A couple of years ago I was watching one of those TV talent show featuring a panel of celebrity judges critiquing various acts and deciding who would continue on in the competition. On this particular episode, one of the contestants performed an artful display of indoor kite flying set to music (it was actually pretty cool). At the end of the performance, one of the judges remarked, “That was very spiritual!” to which the audience cheered with approval.
It got me thinking. What did that judge and audience members see in the performance that made it spiritual? Don’t get me wrong — I loved the act; it was unique, expressive and soothing to watch. But I was curious about what made it “spiritual” in the eyes of some. As a pastor and lifelong believer, I’ve always applied that adjective to matters of faith, like worship, prayer and living out the teachings of Scripture, etc. Obviously, there are varying opinions about what makes something spiritual.
In an effort to better understand different viewpoints, I performed “extensive scientific data research”. OK – I googled it. But to my surprise, a simple online search revealed results I believe provide a good starting point in the conversation, and in some ways, gets to the heart of the matter. One definition went this way:
“Of, relating to, or affecting the human spirit or soul as opposed to material or physical things.”
The other stated:
“Of or relating to religion or religious belief.”
Well, that clears things up, doesn’t it? In my simple mind it does. At the very least, I think it points to a distinction which may help explain why one person would view musical kite flying as “spiritual” and another see it simply as interesting. Is something spiritual because it is inspirational (an emotion conjured up within me) … or because it is religious in nature (belief in something external to me)?
Maybe I’m splitting spiritual hairs, but there is actually actual scientific research that seems to clarify the distinction. A January 2016 article by Pew Research caught my eye with this title: Americans may be getting less religious, but feelings of spirituality are on the rise. (The Pew Research Center is a nonpartisan fact gathering organization that researches public opinion and conducts analysis on social science data.)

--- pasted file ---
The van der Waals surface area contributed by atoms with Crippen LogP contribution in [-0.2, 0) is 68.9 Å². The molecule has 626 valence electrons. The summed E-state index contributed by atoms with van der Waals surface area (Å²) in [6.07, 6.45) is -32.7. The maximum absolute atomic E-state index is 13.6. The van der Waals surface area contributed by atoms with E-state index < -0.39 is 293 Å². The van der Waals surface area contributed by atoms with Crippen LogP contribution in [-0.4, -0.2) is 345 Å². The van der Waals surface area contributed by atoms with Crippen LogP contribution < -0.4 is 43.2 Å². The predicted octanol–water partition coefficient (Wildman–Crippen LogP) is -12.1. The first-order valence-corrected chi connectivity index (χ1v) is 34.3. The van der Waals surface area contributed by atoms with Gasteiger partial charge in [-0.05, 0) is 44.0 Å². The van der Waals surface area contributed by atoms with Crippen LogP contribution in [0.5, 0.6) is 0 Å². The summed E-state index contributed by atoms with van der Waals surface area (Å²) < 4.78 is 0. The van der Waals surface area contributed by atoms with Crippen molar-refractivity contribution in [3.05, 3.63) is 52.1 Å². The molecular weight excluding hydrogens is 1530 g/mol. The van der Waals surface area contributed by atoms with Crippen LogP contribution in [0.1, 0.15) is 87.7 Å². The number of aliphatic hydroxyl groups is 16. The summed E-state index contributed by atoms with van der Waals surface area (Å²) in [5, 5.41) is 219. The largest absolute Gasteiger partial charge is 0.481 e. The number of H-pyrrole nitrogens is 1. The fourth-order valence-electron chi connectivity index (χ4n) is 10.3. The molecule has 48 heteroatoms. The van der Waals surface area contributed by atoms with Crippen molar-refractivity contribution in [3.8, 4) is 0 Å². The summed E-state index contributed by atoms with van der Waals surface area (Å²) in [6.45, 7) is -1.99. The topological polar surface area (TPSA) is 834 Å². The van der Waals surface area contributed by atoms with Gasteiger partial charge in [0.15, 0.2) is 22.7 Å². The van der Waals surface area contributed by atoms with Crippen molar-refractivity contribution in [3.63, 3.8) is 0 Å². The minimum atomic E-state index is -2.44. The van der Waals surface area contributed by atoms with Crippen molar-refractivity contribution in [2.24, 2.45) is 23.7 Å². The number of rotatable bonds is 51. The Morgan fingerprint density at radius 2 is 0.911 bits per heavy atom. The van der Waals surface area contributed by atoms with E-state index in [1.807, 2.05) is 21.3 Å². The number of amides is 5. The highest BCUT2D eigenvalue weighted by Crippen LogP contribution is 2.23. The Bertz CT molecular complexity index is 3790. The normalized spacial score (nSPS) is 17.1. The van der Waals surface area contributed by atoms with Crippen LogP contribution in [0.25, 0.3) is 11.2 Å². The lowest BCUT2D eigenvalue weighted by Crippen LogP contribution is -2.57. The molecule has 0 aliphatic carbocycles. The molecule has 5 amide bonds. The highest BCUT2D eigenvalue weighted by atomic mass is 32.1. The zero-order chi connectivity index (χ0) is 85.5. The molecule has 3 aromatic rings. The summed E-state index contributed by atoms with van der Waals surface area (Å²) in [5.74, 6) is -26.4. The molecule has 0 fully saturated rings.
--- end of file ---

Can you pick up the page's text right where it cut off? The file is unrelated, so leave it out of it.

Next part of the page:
The article stated:
Americans have become less religious in recent years by standard measures such as how important they say religion is to them and their frequency of religious service attendance and prayer. But, at the same time, the share of people across a wide variety of religious identities who say they often feel a deep sense of spiritual peace and well-being as well as a deep sense of wonder about the universe has risen.
I was not surprised at the results of the article. As a pastor, every once in a while I will have a conversation with someone who tells me, “Well…I’m spiritual but not religious.” My general sense is that for some folks today, spirituality is seen as something private and individual – how you get in touch with the divine (however you define the divine). Religion, on the other hand is seen as “institutional” — lots of rules, dogma and doctrine.
The challenge for spirituality of an individual nature lies in its subjectivity; two people can have two different opinions about what makes something spiritual (see my comments about kite flying above). And because of that, it makes sense that individual emotion and inspiration work their way into the mix. And before you know it, my spirituality becomes just that – mine. In an extrapolated sense, I then become the center of my spirituality, because I most paying attention to what I think and feel.
But what about God’s perspective of the issue? What about His role in spirituality? What about His standards of grace and truth? Could there be a form of spirituality that lies outside of me, that doesn’t depend on my feelings, emotions in order to exist… something that compels me to cling to and believe in?
The answer is “yes”… and that leads us to religion — a belief in and worship of something supernatural outside us. For Christians, that belief is made manifest in Jesus Christ and in many ways, is the antithesis for individual, self determining spirituality. Through Jesus, God seeks us calls us into a spiritual relationship with Him. Why is it spiritual? The Bible describes it this way in John 4:24 – “God is spirit, and those who worship Him must worship in spirit and truth.”
Feeling, emotions and opinions can fluctuate. Some days I am more motivated than others. For that, I am thankful my spirituality doesn’t depend on me. Instead, I am thankful for a God whose emotions and opinions never fluctuate, whose “motivation” always remains constant. I thank God for His Spirit given as a gift through His reading and hearing His Word (the Bible)…and through preaching, my Baptism and Holy Communion.
I thank God for things that cause my emotions to stir – eye-catching sunrises and sunsets, beautiful music… and even artistic displays of kite flying! But most of all, I thank God for the gift of His Spirit who calls, gathers, enlightens, and sanctifies me and the whole Christian church on earth, and keeps it with Jesus Christ in the one true faith. And I thank God that “the grass withers, the flower fades, but the word of our God will stand forever!” (Isaiah 40:8)
(Image Credit: Toni Verdú Carbó)